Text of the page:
After matriculation, MacArthur went on furlough with his parents in Fort Mason, California, before being appointed to Iloilo in the Philippines as a second lieutenant with the 3rd Engineer Battalion, overseeing various construction projects. MacArthur was promoted to chief engineer of the Division of the Pacific in 1905 and served as an aide for his father in Japan the same year, his return in 1906 marked by frequent transfers around the U.S. in the coming years and his promotion to captain in 1911, until, in September of 1912, Arthur MacArthur Jr. died. Douglas returned home to his ailing mother after his father's death and requested an appointment that would allow her to be near Johns Hopkins hospital in Washington D.C., which was obliged, and he was appointed to the Office of the Chief of Staff the same year.
After the political faux pas of the Tampico affair, the United States military invaded the Mexican state of Veracruz, where Douglas would arrive on April 21, 1914 and, in an unauthorized reconnaissance mission, take his squad into Alvarado. There, looking for a locomotive to more efficiently transport supplies, Douglas fended off three ambushes singlehandedly and earned his first recommendation for the Medal of Honor. This recommendation was denied due to MacArthur's acts not being sanctioned by his superiors, and he consequently received nothing.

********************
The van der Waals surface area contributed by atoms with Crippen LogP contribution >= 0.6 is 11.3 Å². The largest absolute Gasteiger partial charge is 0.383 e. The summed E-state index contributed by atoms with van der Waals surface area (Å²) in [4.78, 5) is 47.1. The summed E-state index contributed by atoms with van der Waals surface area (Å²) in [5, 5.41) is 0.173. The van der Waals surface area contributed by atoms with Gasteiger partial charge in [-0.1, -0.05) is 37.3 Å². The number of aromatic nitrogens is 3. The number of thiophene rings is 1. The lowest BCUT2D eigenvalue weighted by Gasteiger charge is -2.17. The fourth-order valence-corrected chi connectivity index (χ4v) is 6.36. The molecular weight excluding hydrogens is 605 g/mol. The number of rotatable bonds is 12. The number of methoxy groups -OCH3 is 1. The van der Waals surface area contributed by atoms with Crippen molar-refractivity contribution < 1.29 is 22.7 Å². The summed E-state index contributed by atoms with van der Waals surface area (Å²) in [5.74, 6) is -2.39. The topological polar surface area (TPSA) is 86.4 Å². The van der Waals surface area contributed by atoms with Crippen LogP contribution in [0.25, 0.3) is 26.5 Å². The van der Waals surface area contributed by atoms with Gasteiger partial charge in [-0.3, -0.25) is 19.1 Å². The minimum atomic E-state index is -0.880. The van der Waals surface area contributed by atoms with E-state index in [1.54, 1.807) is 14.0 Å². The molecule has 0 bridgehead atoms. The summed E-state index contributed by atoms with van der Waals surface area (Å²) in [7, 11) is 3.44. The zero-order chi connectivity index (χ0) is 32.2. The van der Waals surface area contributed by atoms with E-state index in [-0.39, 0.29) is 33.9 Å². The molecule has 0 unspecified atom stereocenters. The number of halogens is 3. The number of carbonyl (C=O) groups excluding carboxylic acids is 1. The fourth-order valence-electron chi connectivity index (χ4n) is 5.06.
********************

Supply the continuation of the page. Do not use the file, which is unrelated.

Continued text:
Military Service During WWI
Following his return to the States, he was promoted to Major in 1915, and was deployed again in 1917 as the United States entered World War I. During the Great War, MacArthur's exploits were numerous, founding the Rainbow Division in late 1917, performing raids on German trenches in 1918 that earned him a Crois de Guerre and two Distinguished Service Crosses, and even participating in the Meuse–Argonne offensive as a scout, being the only surviving member of his squad and earning another Medal of Honor recommendation.
MacArthur's high-ranking status as a member of the military was unquestionable, and his time in World War I was punctuated by his promotion to Brigadier General. After the war he served as superintendent of West Point, where he applied forward-thinking concepts of education to the curriculum, many of which were widely dismissed, though were later applauded and restored. In 1925, following time in the Philippines overseeing the military district of Manila, he quelled a prospective rebellion and was promoted to the rank of Major General at age 44, the youngest ever to hold that rank in United States history.
Retirement and Return to Service for WWII
His service in the Philippines saw him residing there for years with few interruptions, and he was appreciated so much by the Philippine people that he was invited back after the nation achieved semi-independence in 1935 to oversee the formation of the Philippine army. The appointment came with the title of Field Marshall of the Philippines, and, in 1937, MacArthur retired.